Top Vietnam attractions and holiday guides? Despite modern-day developments, the ‘Delta’s floating markets are in decline, but many still operate in strategic localities; for visitors, this is an iconic Vietnamese sight and wonderful opportunity to engage with locals and experience a traditional southern culture – besides a fantastic photographic opportunity. Take an early morning guided tour on a small vessel, weaving in amongst dozens of colorful barges piled high with seasonal produce and household items and ordering Vietnamese breakfast and coffee from floating kitchens! The largest, most renowned floating markets are Phong Dien and Phung Hiep, but especially, Cai Be and Cai Rang, popular for its vibrant atmosphere. All can easily be visited in a day trip from Ho Chi Minh City, but afterward, continue boating deep into the ‘’Delta countryside, disembarking at fruit orchards and stilt-house communities. Read more details on https://danangopentour.vn/tour-ba-na-hills-1-ngay.html.
Phong Nha-Ke Bang National Park is a popular option for adventurous travellers looking to explore its many limestone caves and grottoes. Set within the Quang Binh Province, it’s home to the world’s largest cave, Son Doong, with sections reaching up to 200m in height, as well as Paradise Cave, which boasts spectacular shapes of limestone stalactites and stalagmites. Entrance to Phong Nha-Ke Bang National Park costs VND 40,000, plus additional fees (between VND 80,000 and (VND 150,000) to enter the caves. Hiking, mountain-biking, and cave expeditions are regularly organised by tour operators in Vietnam.
Known to many travelers as Crazy House, Hang Nga’s Guesthouse is a very unusual piece of architecture that also serves as accommodation in Da Lat. The structure was designed by a local architect named Dang Viet Nga, but he was clearly influenced by the Spanish architect Gaudi. The guesthouse looks like a tree and is complete with details like a cavernous stairway, branches that twist out of windows and sculpted animals that double as furniture and even fireplaces.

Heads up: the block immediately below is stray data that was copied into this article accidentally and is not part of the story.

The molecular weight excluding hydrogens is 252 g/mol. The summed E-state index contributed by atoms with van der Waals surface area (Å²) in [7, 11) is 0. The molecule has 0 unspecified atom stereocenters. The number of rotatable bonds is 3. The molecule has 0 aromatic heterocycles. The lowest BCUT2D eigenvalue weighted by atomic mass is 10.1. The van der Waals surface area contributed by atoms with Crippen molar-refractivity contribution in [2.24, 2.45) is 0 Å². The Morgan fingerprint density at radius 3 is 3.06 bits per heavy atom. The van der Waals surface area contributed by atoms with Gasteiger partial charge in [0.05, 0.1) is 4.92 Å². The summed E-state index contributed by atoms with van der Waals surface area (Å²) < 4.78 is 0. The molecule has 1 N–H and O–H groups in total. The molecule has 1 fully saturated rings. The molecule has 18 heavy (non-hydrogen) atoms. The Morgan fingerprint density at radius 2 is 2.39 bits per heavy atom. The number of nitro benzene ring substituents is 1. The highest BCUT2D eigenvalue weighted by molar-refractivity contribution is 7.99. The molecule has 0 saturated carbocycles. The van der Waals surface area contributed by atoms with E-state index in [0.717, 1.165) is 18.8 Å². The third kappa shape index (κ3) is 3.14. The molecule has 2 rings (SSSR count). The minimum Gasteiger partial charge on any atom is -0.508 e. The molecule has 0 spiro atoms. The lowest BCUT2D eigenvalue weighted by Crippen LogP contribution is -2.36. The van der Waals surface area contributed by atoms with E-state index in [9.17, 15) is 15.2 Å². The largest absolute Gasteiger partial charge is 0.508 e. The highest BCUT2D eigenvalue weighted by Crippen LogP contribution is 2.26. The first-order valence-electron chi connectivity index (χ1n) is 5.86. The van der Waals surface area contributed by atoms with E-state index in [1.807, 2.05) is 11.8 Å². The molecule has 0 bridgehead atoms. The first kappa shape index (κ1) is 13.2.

Surrounded by lush jungle-covered mountains, My Son is a ruined Cham era temple city that dates from the 4th century. This old Hindu religious center was still very much in use during the 7th to 10th centuries and only fell into complete decline and abandonment during the 13th century. There are around 20 temple structures still standing here, all built of brick or sandstone blocks and showing interesting influences from various Asian empires, including Indian and Malay. Note that the temples of Group B are the oldest, while Group A once contained the site’s most important monument but was destroyed deliberately by US forces during the Vietnam War. A good museum on-site houses plenty of information on the Cham. Access to My Son is from Hoi An.
Admire the Chinese shophouses and gaudy assembly halls, iconic Japanese Covered Bridge, and faded French colonial-era mansions. This old quarter is also home to a strong local community, with markets and artisan workshops and riverside open-air cafés and restaurants, perfect for sampling local culinary delights. The Ancient Town comes into its own after dark, especially during the monthly, full moon lantern festival, when, traffic-free streets are illuminated solely with hundreds of multi-colored silk lanterns and vibrant with traditional festivities.